Trainline has brought mobile development in-house and is moving much of its infrastructure to Amazon Web Services as it seeks to use all the resources it can to improve customer experience.
For now, let’s keep it lighthearted and look at some of the lovely features of the Trainline app that should inspire you for your own projects.
1. Mint jelly babies
A wonderfully simple demonstration of UX, these turquoise dummies make it less easy for those without their glasses or in a rush to select the wrong values here.
I always travel in fives.
2. Guest checkout
Probably the major development of the Trainline app. All you need to give is a name and your payment details and you can purchase a ticket and leave town.
Guest checkout is something many ecommerce sites do not do. Even in an app, it makes sense, as people forgetting their passwords are often a major cause for abandoned purchases or customer services enquiries.
3. Contrast and clarity
New font, demure shading, stamped borders, coy colour scheme. There’s something Apple-esque about the design here, it sings.
4. Dynamic tickets
This is the second major improvement to the app, tickets with live updates including platform numbers and journey progress. This should help encourage users to move to mobile ticketing.
I wish it did take five minutes to travel London Bridge to Brighton (that way, Croydon would be only a blur).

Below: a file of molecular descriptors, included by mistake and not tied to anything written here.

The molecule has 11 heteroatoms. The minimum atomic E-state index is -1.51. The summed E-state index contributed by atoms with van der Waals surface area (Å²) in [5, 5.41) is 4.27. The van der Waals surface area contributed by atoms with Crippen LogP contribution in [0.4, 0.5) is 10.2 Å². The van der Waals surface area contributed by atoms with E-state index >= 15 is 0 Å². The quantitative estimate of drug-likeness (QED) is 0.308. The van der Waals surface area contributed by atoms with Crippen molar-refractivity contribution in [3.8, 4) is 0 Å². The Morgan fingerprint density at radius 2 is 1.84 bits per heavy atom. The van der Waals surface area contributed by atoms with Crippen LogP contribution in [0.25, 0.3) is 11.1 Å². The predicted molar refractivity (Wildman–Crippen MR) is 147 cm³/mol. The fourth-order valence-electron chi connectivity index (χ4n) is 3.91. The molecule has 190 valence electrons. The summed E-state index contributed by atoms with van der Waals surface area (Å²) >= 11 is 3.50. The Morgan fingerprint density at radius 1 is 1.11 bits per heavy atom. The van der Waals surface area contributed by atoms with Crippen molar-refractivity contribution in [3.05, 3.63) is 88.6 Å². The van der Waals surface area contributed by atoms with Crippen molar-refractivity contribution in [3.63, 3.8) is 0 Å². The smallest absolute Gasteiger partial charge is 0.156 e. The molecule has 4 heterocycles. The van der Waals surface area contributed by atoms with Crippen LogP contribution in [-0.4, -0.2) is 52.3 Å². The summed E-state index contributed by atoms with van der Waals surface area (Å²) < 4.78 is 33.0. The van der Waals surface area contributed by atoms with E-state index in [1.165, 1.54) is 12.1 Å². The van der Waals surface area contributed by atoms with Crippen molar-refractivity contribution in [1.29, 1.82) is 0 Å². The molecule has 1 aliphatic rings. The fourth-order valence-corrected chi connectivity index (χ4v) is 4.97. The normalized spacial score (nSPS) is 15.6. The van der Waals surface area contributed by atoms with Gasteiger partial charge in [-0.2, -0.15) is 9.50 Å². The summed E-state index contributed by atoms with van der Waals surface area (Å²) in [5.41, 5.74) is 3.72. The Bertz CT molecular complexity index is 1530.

Trainline’s rebrand has seen a whole lot more personality injected across ad campaigns (TV’s ‘I am Train’) and also UX and copywriting.
Whilst some might bemoan the infantilisation of marketing (started by Innocent smoothies), Trainline does well with this approach.
There’s something about the hell of train travel that benefits from a cheeky wink during the booking process.
Below are some examples of Trainline’s pep – a nicely chosen quote, a shining star (in mint, again) and even the copy from the app store, which nicely delves into the design updates.
(click to enlarge the image below showing the new personality of Trainline’s brand)
6. Sexy interstitials
Not quite a student band name.
These overlays on first use are just the sort of notifications that users need. They inform me not how to use the app – which is fairly intuitive (cue commenters telling me there’s no such thing in UX) – but why to use certain functions.
No queuing, no booking fee etc.
7. Timetable downloads
Alongside the new dynamic mobile tickets (showing journey progress), the ability to download timetables and access live departures eats into the territory of the National Rail Enquiries app, which many have used to keep abreast of this information.
For those recidivists like me who still love a good timetable, the only thing missing is the joy of the concertina fold.
8. Flush forms
Even the field titles could not be more succinct.
The decision to change the app icon to say simply ‘train’ is inspired. Along with the mint, the icon is unmissable and seeks to convey the joyous booking process that Trainline thinks will differentiate itself from the competition
Any thoughts on the app? Let us know in the comments below. For more information on mobile development, download the Econsultancy Mobile Web Design and Development Best Practice Guide.